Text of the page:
If asked to draw an Excel spreadsheet, you would probably start by drawing a criss-cross of rows and columns, with letters labelling the columns, and numbers the rows. This layout explicitly shows you the cells and provides a visual cue as to their exact location. When our Excel Programmers develop specialist solutions, we try to leave your sheet looing less utilitarian.
As these features only exist to help you as a user, you do have the ability to hide them. The top image below shows you the standard appearance of your spreadsheet, and the menu from which you can make these changes. Note the View ribbon is selected.
The first image below shows you the effect of unchecking Gridlines (1). You can see the gridlines become hidden. An alternative way of getting the same effect would be to color your entire sheet white though you would not have the ability to toggle between the two views. It is also worth noting that gridlines are, by default, hidden when printing your spreadsheet.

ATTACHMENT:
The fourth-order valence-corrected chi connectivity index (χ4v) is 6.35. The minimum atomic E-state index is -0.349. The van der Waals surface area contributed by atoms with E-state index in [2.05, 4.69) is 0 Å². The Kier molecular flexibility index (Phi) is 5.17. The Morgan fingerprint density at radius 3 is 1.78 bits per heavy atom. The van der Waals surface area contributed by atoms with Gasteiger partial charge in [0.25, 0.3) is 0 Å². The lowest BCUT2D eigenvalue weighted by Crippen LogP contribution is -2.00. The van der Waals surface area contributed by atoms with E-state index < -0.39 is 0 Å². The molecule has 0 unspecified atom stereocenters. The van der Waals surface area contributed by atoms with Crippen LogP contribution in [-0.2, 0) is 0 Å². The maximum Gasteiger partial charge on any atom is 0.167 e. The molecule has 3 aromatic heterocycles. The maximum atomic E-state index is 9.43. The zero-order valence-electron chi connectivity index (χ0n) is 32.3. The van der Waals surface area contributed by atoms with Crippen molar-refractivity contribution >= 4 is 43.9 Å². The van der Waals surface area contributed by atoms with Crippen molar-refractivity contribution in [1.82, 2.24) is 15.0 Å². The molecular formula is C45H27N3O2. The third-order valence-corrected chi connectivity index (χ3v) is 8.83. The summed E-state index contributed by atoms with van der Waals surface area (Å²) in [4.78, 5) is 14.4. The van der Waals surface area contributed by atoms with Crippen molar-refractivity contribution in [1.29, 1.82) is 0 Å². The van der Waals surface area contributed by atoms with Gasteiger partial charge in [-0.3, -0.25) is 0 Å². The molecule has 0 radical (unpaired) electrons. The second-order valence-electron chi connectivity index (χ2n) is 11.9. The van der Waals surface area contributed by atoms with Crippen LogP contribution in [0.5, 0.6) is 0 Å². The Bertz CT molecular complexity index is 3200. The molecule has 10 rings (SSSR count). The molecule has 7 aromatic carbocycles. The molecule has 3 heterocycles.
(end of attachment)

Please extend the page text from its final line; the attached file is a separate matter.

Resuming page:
If you hide headings (2), you lose all the letters and numbers marking rows and columns. This has very few disadvantages as you can still see an individual cell's address by selecting it. However, it does remove your ability to easily select, format, insert and delete entire rows and columns. (3) shows you a sheet with the formula and address bar removed. This is generally less useful but, if you are developing a sheet for someone else, it can simplify the interface for them.
The same menu exists in Excel 2007. In earlier versions, all these options can be found under Tools->Options->View. They have been moved because of their popularity.